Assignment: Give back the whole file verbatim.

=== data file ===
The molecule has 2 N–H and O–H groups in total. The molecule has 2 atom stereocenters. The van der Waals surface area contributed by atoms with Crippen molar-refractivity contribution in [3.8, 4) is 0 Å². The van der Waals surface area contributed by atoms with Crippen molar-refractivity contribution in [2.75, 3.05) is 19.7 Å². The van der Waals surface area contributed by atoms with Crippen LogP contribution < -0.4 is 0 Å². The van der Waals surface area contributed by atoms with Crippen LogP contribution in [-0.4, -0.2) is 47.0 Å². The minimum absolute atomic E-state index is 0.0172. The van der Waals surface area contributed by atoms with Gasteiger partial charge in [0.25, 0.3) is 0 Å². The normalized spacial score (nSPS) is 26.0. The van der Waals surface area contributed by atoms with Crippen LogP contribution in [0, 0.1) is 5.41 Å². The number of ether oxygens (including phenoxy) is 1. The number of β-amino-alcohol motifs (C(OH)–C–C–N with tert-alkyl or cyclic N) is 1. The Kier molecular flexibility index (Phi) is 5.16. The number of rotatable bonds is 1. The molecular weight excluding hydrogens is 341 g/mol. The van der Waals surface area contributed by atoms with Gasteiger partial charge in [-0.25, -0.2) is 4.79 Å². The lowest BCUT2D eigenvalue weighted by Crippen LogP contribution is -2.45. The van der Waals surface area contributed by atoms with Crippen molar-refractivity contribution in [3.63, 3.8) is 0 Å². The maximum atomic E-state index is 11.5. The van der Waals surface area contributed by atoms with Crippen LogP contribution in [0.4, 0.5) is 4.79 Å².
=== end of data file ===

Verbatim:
The molecule has 2 N–H and O–H groups in total. The molecule has 2 atom stereocenters. The van der Waals surface area contributed by atoms with Crippen molar-refractivity contribution in [3.8, 4) is 0 Å². The van der Waals surface area contributed by atoms with Crippen molar-refractivity contribution in [2.75, 3.05) is 19.7 Å². The van der Waals surface area contributed by atoms with Crippen LogP contribution < -0.4 is 0 Å². The van der Waals surface area contributed by atoms with Crippen LogP contribution in [-0.4, -0.2) is 47.0 Å². The minimum absolute atomic E-state index is 0.0172. The van der Waals surface area contributed by atoms with Gasteiger partial charge in [0.25, 0.3) is 0 Å². The normalized spacial score (nSPS) is 26.0. The van der Waals surface area contributed by atoms with Crippen LogP contribution in [0, 0.1) is 5.41 Å². The number of ether oxygens (including phenoxy) is 1. The number of β-amino-alcohol motifs (C(OH)–C–C–N with tert-alkyl or cyclic N) is 1. The Kier molecular flexibility index (Phi) is 5.16. The number of rotatable bonds is 1. The molecular weight excluding hydrogens is 341 g/mol. The van der Waals surface area contributed by atoms with Gasteiger partial charge in [-0.25, -0.2) is 4.79 Å². The lowest BCUT2D eigenvalue weighted by Crippen LogP contribution is -2.45. The van der Waals surface area contributed by atoms with Crippen molar-refractivity contribution in [3.63, 3.8) is 0 Å². The maximum atomic E-state index is 11.5. The van der Waals surface area contributed by atoms with Crippen LogP contribution in [0.4, 0.5) is 4.79 Å².